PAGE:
HTC One: The First 802.11ac Phone
Posted 20 February 2013 by Simon Fabrizio, Views (2195)
HTC One Launched

During the launch of the HTC One we noticed that buried in the spec sheet was "Wi-Fi: IEEE 802.11 a/ac/b/g/n". Having just talked about 802.11ac client adoption and having written numerous articles on Wireless-AC, this was of natural interest to us.

We'll be watching keenly to see what chipset they're using, what 802.11ac features have been implemented, and of course, what speed and battery life are like, speculation suggests the 802.11ac chip will support a data stream of 450Mbps. Until then, kudos to HTC for being one of the first players to put ac on an announced mainstream smartphone.

HTC One News Report
HTC has unveiled its new flagship smartphone, the revamped HTC One, as it attempts to regain lost market share. It uses Google's latest operating system, Android Jelly Bean, features a 4.7in (12cm) 1080p high display and includes a so-called ultrapixel camera.

The body is made fully of aluminium and has front-facing stereo speakers. HTC launched the device in New York, a week before the start of Mobile World Congress, in what analysts say is a bid to secure attention for the phone. The smartphone market is currently dominated by products from Apple and Samsung - HTC has lost much of its market share over the past two years. It hopes that new software features will help to make its new handset stand out.

One of them is BlinkFeed, a personalised content feed on the home screen, that - according to HTC - "aggregates the freshest content from the most relevant sources as identified by you, providing instant access to news and social feeds without the need to jump between multiple applications and web sites".

Another feature, called HTC Zoe, captures short high definition videos instead of still images before and after the camera shutter is pressed, so that users can chose the best picture to capture the moment. The software can also turn a gallery of still images into a collection of mini-videos.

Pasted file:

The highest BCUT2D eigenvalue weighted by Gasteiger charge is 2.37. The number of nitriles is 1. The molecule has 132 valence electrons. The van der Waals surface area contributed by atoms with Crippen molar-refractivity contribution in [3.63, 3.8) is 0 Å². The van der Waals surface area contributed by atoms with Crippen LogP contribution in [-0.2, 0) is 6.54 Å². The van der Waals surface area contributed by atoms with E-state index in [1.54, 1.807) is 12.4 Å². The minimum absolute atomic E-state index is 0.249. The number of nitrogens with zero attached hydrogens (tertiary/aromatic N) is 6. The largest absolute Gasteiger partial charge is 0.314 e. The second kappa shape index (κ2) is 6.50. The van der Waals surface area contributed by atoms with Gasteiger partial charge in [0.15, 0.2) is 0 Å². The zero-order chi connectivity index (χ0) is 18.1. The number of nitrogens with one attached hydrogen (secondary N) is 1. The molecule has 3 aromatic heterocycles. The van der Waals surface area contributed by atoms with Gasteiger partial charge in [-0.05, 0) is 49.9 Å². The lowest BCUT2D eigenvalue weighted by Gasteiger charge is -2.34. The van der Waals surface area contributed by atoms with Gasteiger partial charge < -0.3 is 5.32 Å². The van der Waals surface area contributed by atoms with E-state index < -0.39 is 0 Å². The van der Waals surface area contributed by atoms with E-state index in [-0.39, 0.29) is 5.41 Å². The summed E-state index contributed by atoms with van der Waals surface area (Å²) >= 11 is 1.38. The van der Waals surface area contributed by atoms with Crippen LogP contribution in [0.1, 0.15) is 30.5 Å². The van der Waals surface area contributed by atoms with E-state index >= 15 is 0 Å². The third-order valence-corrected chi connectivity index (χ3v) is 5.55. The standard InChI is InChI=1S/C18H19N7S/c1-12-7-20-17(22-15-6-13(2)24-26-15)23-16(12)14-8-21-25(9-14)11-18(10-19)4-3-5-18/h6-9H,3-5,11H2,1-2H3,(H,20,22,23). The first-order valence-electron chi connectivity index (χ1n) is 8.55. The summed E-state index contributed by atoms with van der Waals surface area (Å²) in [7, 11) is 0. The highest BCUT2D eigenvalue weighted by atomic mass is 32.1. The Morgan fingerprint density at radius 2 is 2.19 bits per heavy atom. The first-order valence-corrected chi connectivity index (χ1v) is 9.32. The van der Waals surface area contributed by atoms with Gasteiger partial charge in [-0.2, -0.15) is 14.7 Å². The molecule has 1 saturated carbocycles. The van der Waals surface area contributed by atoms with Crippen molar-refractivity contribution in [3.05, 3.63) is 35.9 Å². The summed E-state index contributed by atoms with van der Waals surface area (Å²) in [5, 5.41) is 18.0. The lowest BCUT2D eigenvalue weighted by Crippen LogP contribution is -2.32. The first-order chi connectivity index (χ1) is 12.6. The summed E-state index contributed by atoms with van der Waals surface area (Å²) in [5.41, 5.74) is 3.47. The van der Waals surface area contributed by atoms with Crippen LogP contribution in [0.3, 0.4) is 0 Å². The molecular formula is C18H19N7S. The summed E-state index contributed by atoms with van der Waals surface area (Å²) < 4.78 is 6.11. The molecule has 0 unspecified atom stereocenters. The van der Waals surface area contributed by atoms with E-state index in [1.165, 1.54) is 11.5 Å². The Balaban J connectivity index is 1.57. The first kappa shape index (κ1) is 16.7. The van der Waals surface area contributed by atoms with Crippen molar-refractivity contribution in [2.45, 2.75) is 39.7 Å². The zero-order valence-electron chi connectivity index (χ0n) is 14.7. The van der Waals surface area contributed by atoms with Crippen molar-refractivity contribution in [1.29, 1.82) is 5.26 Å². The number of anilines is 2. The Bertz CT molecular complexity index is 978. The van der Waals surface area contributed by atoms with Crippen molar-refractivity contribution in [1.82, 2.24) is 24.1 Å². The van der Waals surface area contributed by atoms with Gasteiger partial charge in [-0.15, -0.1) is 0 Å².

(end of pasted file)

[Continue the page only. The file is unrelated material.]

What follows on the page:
HTC also boasts that its "ultrapixel" camera and software produce the best low-light shots available on any smartphone camera - a direct challenge to Nokia. The HTC One's rear camera's sensor is bigger than those traditionally fitted to smartphones, and its pixels are also larger than normal. The result, the firm says, is that it can produce clear shots in poorly lit situations.

However, the trade-off is that it only has a four megapixel resolution. It may outclass much of the competition, but the firm faces a challenge convincing consumers that the camera is as good as rivals' featuring 13 megapixels or more.

Chinese rivals
The Taiwanese company hopes that both its hardware and software innovations can help it to regain ground lost to Apple and a bevy of rivals using the Android operating system, in particular Samsung.

Despite positive reviews, last year's flagship phone, the HTC One X, struggled to sell, and the company's net profit during the last three months of 2012 plummeted by more than 90% compared to the same period the previous year. It was the fourth quarter in a row that HTC profits had fallen sharply. Apple and Samsung, on the other hand, cornered the market with their new models, the iPhone 5 and Galaxy S3.

More worryingly for the Taipei-based firm, HTC even dropped out of the ranks of the top five smartphone manufacturers by global market share, according to research firm IDC. The consultancy says the firm now trails behind Chinese low-end mobile phone companies Huawei and ZTE, who took the number three and number five spots respectively. Japan's Sony snatched the number four place. HTC hopes that the HTC One with its aluminium unibody can help turn things around.

"We've created the best smartphone on the market; we just need to let the world know about it," HTC chairman Peter Chou said, acknowledging that last year his company's marketing effort had disappointed.

A Gartner analyst agreed that marketing would be key if the company was to recover. "Last year, the Butterfly and the One X were actually very good devices, but the sales were not as good as [the firm] expected," said Lu Chun-kuan. "The challenge remains that Samsung and Apple still have very a strong portfolio of premium devices.

"As far as the challenges at the low-end, that's getting difficult as well. The market is getting more and more competitive, so... they have to make sure that consumers are aware about the new technology HTC can bring to them."

The HTC One is due for release in the UK during late March.